I've waited a long time to read this, and in fact had just realised that, in possession of a British Library reader's ticket, I now could get my hands on it - only to find that Penguin were republishing it. Nancy Mitford didn't want it published in her lifetime, telling Evelyn Waugh in 1951 that "too much has happened for jokes about Nazis to be regarded as funny or as anything but the worst of taste". Charlotte Mosley's introduction reminds us of the family row which ensued on its first publication in 1934, with Unity Mitford and Diana Mosley both seriously offended by Nancy's mockery of their political commitments.
The book casts a satirical eye over the trappings of fascism as practiced by the British Union of Fascists, including its casual violence, vague patriotism, appropriation of national artifacts and passion for uniforms. Eugenia Malmains, "the largest heiress in England", is the chief proponent of the novel's "Union Jackshirt" movement; as a portrait of Unity Mitford she comes across as both quite mad and quite charming, which seems to be true to life as far as my reading about Unity goes; her charm allows Nancy to expose the ease by which people can be attracted to fascism and the superficial reasons they may have for joining the cause. Perhaps the best joke in the book is Nancy's creation of Peersmont, a lunatic asylum specialising in the care of insane members of the House of Lords, which incorporates a replica of the Houses of Parliament and allows the Lords to go about their business with no hint that they are, in fact, incarcerated. Lord Driburgh, an inmate, has an enthusiasm for fascism that satirises similar views expressed by real members of the interwar House of Lords, including, for a time, Nancy's own father.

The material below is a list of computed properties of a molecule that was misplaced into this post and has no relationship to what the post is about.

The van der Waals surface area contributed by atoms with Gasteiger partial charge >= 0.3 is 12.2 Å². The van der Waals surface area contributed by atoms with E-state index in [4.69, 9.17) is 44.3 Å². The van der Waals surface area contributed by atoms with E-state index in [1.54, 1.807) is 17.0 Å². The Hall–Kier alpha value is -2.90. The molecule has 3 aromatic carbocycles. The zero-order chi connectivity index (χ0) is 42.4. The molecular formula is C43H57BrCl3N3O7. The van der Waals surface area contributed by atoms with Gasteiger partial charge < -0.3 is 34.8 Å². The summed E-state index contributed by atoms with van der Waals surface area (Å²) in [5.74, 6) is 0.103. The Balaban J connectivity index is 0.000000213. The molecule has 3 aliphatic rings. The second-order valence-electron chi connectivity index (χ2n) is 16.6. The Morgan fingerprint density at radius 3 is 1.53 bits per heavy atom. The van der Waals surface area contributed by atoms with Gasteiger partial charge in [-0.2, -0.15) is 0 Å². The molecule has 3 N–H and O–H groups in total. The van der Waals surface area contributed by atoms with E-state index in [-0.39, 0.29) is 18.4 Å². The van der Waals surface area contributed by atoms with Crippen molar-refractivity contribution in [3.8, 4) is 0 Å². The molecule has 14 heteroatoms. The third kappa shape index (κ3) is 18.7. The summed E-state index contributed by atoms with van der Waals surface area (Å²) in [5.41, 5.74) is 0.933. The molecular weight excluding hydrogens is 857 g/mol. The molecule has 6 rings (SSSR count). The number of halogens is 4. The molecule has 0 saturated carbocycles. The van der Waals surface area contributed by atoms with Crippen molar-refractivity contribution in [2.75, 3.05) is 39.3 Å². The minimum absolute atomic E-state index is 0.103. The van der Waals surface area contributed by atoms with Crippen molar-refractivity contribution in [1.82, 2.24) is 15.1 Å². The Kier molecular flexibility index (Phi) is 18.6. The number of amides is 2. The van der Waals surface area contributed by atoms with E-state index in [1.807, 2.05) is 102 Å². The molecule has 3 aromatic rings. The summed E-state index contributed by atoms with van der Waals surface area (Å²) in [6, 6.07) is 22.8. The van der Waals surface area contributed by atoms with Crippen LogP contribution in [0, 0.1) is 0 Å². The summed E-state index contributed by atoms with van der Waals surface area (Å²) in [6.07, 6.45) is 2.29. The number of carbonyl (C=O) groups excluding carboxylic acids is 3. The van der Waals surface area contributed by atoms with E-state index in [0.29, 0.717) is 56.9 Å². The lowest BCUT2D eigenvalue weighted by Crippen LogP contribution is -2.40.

The pace of the novel is hectic and culminates in a pageant which, unsurprisingly, descends into violence. Woven around the satires are some rather cynical love stories in which dissipated young men search for heiresses to keep them; Nancy had just married Peter Rodd. The character of Mrs Case, the local beauty, I found rather pointless; she seems to be there only to create some opposition to the Jackshirts, in the form of her group of aesthetic young hangers-on, not as tame or as feeble as they look. Fascinating older beauties of this type were a regular feature in Nancy's early novels and presumably she couldn't quite let her go for this one.